“We hope that everyone who walks by the billboard (and beyond) will be encouraged to use their voices and join the conversation about how a more gender-balanced world truly is a better world for all.”
It’s way past time to make gender parity the norm, not mere aspiration. That’s why filmmaker Tiffany Shlain organized 50/50 Day, an international push to change the conversation about gender equality.
The 20-minute documentary from Tiffany Shlain, absolutely slays me. She takes complex topics and ideals and boil them down into digestible and entertaining entities that can be easily grasped and embraced.
May 10 will mark 50/50 Day, a day dedicated to a "global conversation about what it will take to get to a more gender-balanced world in all sectors of society: business, politics, culture, home, and more."
Every week Tiffany Shlain's family ditches the demands of their phones and iPads and takes a "technology Shabbat." Shlain joins The Agenda to talk about technology addiction and the virtues of unplugging.
Shlain is one of thousands of California progressives who are going to Washington this week. While she still plans on screening her film, Shlain is one of many going to protest as part of a growing resistance.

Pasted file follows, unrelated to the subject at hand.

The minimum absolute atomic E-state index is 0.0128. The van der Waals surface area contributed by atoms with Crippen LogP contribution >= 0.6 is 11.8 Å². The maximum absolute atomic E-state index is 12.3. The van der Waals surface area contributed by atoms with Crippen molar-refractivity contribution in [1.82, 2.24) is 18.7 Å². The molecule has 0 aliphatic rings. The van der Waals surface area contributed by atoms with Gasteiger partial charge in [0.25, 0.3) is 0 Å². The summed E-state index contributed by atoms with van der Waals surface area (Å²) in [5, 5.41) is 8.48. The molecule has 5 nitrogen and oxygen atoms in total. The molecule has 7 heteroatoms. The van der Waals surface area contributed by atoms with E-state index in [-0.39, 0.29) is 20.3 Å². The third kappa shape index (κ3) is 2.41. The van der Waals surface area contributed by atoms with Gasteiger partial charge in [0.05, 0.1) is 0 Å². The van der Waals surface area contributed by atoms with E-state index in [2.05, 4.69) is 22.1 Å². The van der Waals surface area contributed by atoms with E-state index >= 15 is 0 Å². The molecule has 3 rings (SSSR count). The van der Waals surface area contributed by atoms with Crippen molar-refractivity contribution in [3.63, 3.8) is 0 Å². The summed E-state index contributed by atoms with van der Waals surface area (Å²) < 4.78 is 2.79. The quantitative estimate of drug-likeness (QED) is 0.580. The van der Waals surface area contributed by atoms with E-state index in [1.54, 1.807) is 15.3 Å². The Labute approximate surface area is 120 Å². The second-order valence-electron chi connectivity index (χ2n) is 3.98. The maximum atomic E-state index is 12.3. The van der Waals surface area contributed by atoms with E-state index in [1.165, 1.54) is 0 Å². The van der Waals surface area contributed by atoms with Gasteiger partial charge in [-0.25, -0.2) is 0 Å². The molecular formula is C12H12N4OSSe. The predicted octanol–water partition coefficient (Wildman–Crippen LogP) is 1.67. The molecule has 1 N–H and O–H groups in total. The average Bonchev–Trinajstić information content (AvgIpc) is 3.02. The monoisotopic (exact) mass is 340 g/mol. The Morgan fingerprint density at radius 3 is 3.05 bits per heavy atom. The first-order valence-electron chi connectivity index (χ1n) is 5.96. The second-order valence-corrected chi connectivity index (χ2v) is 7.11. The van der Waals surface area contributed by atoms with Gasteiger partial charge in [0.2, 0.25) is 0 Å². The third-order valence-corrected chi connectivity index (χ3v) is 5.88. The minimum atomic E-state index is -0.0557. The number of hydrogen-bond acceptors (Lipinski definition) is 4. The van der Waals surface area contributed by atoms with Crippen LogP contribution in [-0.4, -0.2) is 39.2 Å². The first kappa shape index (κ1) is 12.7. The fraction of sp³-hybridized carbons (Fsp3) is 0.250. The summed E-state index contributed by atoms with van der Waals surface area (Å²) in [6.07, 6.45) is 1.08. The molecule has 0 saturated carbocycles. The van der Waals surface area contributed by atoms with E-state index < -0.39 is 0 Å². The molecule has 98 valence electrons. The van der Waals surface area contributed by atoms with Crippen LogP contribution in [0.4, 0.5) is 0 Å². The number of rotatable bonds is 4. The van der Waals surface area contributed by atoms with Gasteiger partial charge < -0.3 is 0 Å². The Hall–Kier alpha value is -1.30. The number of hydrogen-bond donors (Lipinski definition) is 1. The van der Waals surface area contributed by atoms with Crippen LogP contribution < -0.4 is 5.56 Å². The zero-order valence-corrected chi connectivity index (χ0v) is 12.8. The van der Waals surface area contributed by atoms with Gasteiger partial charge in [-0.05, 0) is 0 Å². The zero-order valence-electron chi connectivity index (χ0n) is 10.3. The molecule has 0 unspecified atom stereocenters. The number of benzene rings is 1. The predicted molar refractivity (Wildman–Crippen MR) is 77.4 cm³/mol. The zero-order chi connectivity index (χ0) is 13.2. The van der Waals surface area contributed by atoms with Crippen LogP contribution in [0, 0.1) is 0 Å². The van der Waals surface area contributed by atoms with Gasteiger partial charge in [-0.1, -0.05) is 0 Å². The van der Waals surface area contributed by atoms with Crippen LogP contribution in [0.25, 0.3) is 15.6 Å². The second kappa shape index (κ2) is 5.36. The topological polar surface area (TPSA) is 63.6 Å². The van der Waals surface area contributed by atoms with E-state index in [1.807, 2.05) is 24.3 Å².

The creative vision behind "50/50," which examines the often-neglected history of women trailblazers, Shlain hopes to transform the energy of yesterday's marches into a dialogue about the work we still have left to do.
“We’re living in a day where everyone is looking for a roadmap on how to be a better person while navigating their messy emotions," said Shlain. "I got excited that there is a Jewish version of developing who you are.”
In the new "Shatterbox Anthology" film "50/50," Tiffany Shlain tells the true history of powerful women. Shatterbox is an award-winning short-film series dedicated to spotlighting the voices of female filmmakers.
Character is our biggest asset. Character is what defines us daily, what drives our actions and what motivates how we conduct our lives. Character is the foundation of humanity.
We talk with filmmaker Tiffany Shlain about the power of film and Character Day: a free global initiative where groups around the world screen films on the science of character development and dive into discussion materials.